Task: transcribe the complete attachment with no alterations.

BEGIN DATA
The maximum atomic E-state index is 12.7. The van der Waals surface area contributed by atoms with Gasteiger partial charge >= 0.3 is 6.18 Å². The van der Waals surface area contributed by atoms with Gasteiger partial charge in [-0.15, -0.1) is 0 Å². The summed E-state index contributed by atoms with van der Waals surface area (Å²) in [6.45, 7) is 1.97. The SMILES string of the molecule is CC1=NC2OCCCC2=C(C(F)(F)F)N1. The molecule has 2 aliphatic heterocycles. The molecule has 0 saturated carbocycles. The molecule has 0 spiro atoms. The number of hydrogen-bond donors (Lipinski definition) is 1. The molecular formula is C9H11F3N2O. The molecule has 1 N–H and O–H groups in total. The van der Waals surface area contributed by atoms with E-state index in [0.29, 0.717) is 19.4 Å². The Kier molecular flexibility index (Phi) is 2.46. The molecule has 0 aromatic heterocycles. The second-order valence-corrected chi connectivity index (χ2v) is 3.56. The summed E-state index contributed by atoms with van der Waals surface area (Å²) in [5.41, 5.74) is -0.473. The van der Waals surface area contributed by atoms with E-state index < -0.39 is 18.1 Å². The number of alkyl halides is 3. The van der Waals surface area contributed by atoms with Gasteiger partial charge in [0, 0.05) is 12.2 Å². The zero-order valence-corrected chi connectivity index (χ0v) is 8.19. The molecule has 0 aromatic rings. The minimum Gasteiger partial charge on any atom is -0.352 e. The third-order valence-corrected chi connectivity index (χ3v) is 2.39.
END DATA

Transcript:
The maximum atomic E-state index is 12.7. The van der Waals surface area contributed by atoms with Gasteiger partial charge >= 0.3 is 6.18 Å². The van der Waals surface area contributed by atoms with Gasteiger partial charge in [-0.15, -0.1) is 0 Å². The summed E-state index contributed by atoms with van der Waals surface area (Å²) in [6.45, 7) is 1.97. The SMILES string of the molecule is CC1=NC2OCCCC2=C(C(F)(F)F)N1. The molecule has 2 aliphatic heterocycles. The molecule has 0 saturated carbocycles. The molecule has 0 spiro atoms. The number of hydrogen-bond donors (Lipinski definition) is 1. The molecular formula is C9H11F3N2O. The molecule has 1 N–H and O–H groups in total. The van der Waals surface area contributed by atoms with E-state index in [0.29, 0.717) is 19.4 Å². The Kier molecular flexibility index (Phi) is 2.46. The molecule has 0 aromatic heterocycles. The second-order valence-corrected chi connectivity index (χ2v) is 3.56. The summed E-state index contributed by atoms with van der Waals surface area (Å²) in [5.41, 5.74) is -0.473. The van der Waals surface area contributed by atoms with E-state index < -0.39 is 18.1 Å². The number of alkyl halides is 3. The van der Waals surface area contributed by atoms with Gasteiger partial charge in [0, 0.05) is 12.2 Å². The zero-order valence-corrected chi connectivity index (χ0v) is 8.19. The molecule has 0 aromatic rings. The minimum Gasteiger partial charge on any atom is -0.352 e. The third-order valence-corrected chi connectivity index (χ3v) is 2.39.